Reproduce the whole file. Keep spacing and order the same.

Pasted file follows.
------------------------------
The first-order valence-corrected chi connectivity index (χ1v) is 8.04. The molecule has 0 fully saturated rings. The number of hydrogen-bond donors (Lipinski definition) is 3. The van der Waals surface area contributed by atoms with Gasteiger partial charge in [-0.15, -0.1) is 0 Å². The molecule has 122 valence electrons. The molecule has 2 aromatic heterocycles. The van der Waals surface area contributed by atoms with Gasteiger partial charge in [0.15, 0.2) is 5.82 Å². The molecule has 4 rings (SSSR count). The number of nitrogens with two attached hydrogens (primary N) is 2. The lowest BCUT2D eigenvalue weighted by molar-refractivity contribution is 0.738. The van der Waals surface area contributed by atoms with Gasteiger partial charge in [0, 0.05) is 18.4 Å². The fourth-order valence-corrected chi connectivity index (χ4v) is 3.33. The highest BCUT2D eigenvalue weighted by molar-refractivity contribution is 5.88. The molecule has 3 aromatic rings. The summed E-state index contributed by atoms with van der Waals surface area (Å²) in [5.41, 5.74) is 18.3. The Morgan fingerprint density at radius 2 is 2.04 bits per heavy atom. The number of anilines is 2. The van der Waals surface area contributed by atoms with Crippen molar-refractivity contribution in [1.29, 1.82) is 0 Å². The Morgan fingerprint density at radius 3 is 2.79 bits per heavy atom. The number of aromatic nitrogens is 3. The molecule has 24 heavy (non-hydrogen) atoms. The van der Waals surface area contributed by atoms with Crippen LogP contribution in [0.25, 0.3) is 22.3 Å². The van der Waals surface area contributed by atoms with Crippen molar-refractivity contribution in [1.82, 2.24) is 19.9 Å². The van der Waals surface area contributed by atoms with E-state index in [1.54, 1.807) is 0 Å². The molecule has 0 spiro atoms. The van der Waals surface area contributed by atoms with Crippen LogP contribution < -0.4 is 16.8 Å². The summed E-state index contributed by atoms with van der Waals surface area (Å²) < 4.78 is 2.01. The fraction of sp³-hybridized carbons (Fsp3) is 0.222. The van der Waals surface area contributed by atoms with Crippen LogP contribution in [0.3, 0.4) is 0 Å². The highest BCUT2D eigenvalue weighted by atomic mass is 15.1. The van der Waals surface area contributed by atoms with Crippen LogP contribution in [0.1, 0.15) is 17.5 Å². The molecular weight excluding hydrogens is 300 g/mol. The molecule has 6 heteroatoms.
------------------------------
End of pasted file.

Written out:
The first-order valence-corrected chi connectivity index (χ1v) is 8.04. The molecule has 0 fully saturated rings. The number of hydrogen-bond donors (Lipinski definition) is 3. The van der Waals surface area contributed by atoms with Gasteiger partial charge in [-0.15, -0.1) is 0 Å². The molecule has 122 valence electrons. The molecule has 2 aromatic heterocycles. The van der Waals surface area contributed by atoms with Gasteiger partial charge in [0.15, 0.2) is 5.82 Å². The molecule has 4 rings (SSSR count). The number of nitrogens with two attached hydrogens (primary N) is 2. The lowest BCUT2D eigenvalue weighted by molar-refractivity contribution is 0.738. The van der Waals surface area contributed by atoms with Gasteiger partial charge in [0, 0.05) is 18.4 Å². The fourth-order valence-corrected chi connectivity index (χ4v) is 3.33. The highest BCUT2D eigenvalue weighted by molar-refractivity contribution is 5.88. The molecule has 3 aromatic rings. The summed E-state index contributed by atoms with van der Waals surface area (Å²) in [5.41, 5.74) is 18.3. The Morgan fingerprint density at radius 2 is 2.04 bits per heavy atom. The number of anilines is 2. The van der Waals surface area contributed by atoms with Crippen molar-refractivity contribution in [1.29, 1.82) is 0 Å². The Morgan fingerprint density at radius 3 is 2.79 bits per heavy atom. The number of aromatic nitrogens is 3. The molecule has 24 heavy (non-hydrogen) atoms. The van der Waals surface area contributed by atoms with Crippen LogP contribution in [0.25, 0.3) is 22.3 Å². The van der Waals surface area contributed by atoms with Crippen molar-refractivity contribution in [1.82, 2.24) is 19.9 Å². The van der Waals surface area contributed by atoms with E-state index in [1.54, 1.807) is 0 Å². The molecule has 0 spiro atoms. The van der Waals surface area contributed by atoms with Crippen LogP contribution < -0.4 is 16.8 Å². The summed E-state index contributed by atoms with van der Waals surface area (Å²) < 4.78 is 2.01. The fraction of sp³-hybridized carbons (Fsp3) is 0.222. The van der Waals surface area contributed by atoms with Crippen LogP contribution in [0.3, 0.4) is 0 Å². The highest BCUT2D eigenvalue weighted by atomic mass is 15.1. The van der Waals surface area contributed by atoms with Crippen LogP contribution in [0.1, 0.15) is 17.5 Å². The molecular weight excluding hydrogens is 300 g/mol. The molecule has 6 heteroatoms.